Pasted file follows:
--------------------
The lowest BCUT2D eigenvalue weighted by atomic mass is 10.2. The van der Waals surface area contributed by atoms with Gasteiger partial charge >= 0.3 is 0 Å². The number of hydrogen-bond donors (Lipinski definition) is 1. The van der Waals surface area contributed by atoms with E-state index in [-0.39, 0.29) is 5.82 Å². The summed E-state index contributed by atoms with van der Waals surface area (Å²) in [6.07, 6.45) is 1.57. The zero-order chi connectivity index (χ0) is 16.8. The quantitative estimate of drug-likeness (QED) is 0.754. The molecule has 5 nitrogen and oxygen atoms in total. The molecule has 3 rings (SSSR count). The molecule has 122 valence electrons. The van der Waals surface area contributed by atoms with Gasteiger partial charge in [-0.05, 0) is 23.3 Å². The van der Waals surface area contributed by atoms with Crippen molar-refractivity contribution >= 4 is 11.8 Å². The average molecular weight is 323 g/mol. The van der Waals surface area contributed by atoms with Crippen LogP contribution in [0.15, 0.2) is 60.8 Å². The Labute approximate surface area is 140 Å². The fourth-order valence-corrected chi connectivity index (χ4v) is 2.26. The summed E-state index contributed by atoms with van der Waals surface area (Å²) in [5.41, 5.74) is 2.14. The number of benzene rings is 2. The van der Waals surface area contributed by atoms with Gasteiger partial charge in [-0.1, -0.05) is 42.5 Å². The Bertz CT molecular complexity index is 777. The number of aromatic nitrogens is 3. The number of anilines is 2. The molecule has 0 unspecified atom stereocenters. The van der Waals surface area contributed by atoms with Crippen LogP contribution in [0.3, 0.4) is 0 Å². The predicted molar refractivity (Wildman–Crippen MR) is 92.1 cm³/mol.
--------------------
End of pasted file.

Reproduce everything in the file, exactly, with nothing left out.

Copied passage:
The lowest BCUT2D eigenvalue weighted by atomic mass is 10.2. The van der Waals surface area contributed by atoms with Gasteiger partial charge >= 0.3 is 0 Å². The number of hydrogen-bond donors (Lipinski definition) is 1. The van der Waals surface area contributed by atoms with E-state index in [-0.39, 0.29) is 5.82 Å². The summed E-state index contributed by atoms with van der Waals surface area (Å²) in [6.07, 6.45) is 1.57. The zero-order chi connectivity index (χ0) is 16.8. The quantitative estimate of drug-likeness (QED) is 0.754. The molecule has 5 nitrogen and oxygen atoms in total. The molecule has 3 rings (SSSR count). The molecule has 122 valence electrons. The van der Waals surface area contributed by atoms with Gasteiger partial charge in [-0.05, 0) is 23.3 Å². The van der Waals surface area contributed by atoms with Crippen molar-refractivity contribution >= 4 is 11.8 Å². The average molecular weight is 323 g/mol. The van der Waals surface area contributed by atoms with Crippen LogP contribution in [0.15, 0.2) is 60.8 Å². The Labute approximate surface area is 140 Å². The fourth-order valence-corrected chi connectivity index (χ4v) is 2.26. The summed E-state index contributed by atoms with van der Waals surface area (Å²) in [5.41, 5.74) is 2.14. The number of benzene rings is 2. The van der Waals surface area contributed by atoms with Gasteiger partial charge in [-0.1, -0.05) is 42.5 Å². The Bertz CT molecular complexity index is 777. The number of aromatic nitrogens is 3. The number of anilines is 2. The molecule has 0 unspecified atom stereocenters. The van der Waals surface area contributed by atoms with Crippen LogP contribution in [0.3, 0.4) is 0 Å². The predicted molar refractivity (Wildman–Crippen MR) is 92.1 cm³/mol.